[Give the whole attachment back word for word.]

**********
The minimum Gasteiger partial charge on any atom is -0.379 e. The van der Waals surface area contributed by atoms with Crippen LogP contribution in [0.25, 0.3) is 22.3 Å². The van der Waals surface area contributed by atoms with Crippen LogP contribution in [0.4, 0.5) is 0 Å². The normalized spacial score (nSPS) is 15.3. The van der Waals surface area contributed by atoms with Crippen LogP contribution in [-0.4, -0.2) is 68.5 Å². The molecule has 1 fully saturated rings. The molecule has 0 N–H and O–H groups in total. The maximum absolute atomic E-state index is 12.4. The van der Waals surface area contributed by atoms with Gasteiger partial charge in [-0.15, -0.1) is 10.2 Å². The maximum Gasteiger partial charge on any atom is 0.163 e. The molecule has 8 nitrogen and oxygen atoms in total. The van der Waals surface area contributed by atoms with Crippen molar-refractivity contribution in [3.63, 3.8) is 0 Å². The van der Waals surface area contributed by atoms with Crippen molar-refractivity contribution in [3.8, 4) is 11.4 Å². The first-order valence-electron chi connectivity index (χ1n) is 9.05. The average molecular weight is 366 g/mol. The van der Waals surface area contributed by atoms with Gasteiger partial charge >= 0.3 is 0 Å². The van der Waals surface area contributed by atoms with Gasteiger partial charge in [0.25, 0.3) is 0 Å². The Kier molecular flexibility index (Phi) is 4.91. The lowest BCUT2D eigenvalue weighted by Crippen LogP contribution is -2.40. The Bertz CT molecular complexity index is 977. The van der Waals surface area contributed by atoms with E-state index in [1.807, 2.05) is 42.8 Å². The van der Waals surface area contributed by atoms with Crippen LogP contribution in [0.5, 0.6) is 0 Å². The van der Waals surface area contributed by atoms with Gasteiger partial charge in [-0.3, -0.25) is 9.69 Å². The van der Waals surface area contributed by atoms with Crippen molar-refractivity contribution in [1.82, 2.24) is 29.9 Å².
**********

The minimum Gasteiger partial charge on any atom is -0.379 e. The van der Waals surface area contributed by atoms with Crippen LogP contribution in [0.25, 0.3) is 22.3 Å². The van der Waals surface area contributed by atoms with Crippen LogP contribution in [0.4, 0.5) is 0 Å². The normalized spacial score (nSPS) is 15.3. The van der Waals surface area contributed by atoms with Crippen LogP contribution in [-0.4, -0.2) is 68.5 Å². The molecule has 1 fully saturated rings. The molecule has 0 N–H and O–H groups in total. The maximum absolute atomic E-state index is 12.4. The van der Waals surface area contributed by atoms with Gasteiger partial charge in [-0.15, -0.1) is 10.2 Å². The maximum Gasteiger partial charge on any atom is 0.163 e. The molecule has 8 nitrogen and oxygen atoms in total. The van der Waals surface area contributed by atoms with Crippen molar-refractivity contribution in [3.63, 3.8) is 0 Å². The van der Waals surface area contributed by atoms with Crippen molar-refractivity contribution in [3.8, 4) is 11.4 Å². The first-order valence-electron chi connectivity index (χ1n) is 9.05. The average molecular weight is 366 g/mol. The van der Waals surface area contributed by atoms with Gasteiger partial charge >= 0.3 is 0 Å². The van der Waals surface area contributed by atoms with Gasteiger partial charge in [0.25, 0.3) is 0 Å². The Kier molecular flexibility index (Phi) is 4.91. The lowest BCUT2D eigenvalue weighted by Crippen LogP contribution is -2.40. The Bertz CT molecular complexity index is 977. The van der Waals surface area contributed by atoms with E-state index in [1.807, 2.05) is 42.8 Å². The van der Waals surface area contributed by atoms with Crippen LogP contribution in [0.5, 0.6) is 0 Å². The van der Waals surface area contributed by atoms with Gasteiger partial charge in [-0.3, -0.25) is 9.69 Å². The van der Waals surface area contributed by atoms with Crippen molar-refractivity contribution in [1.82, 2.24) is 29.9 Å².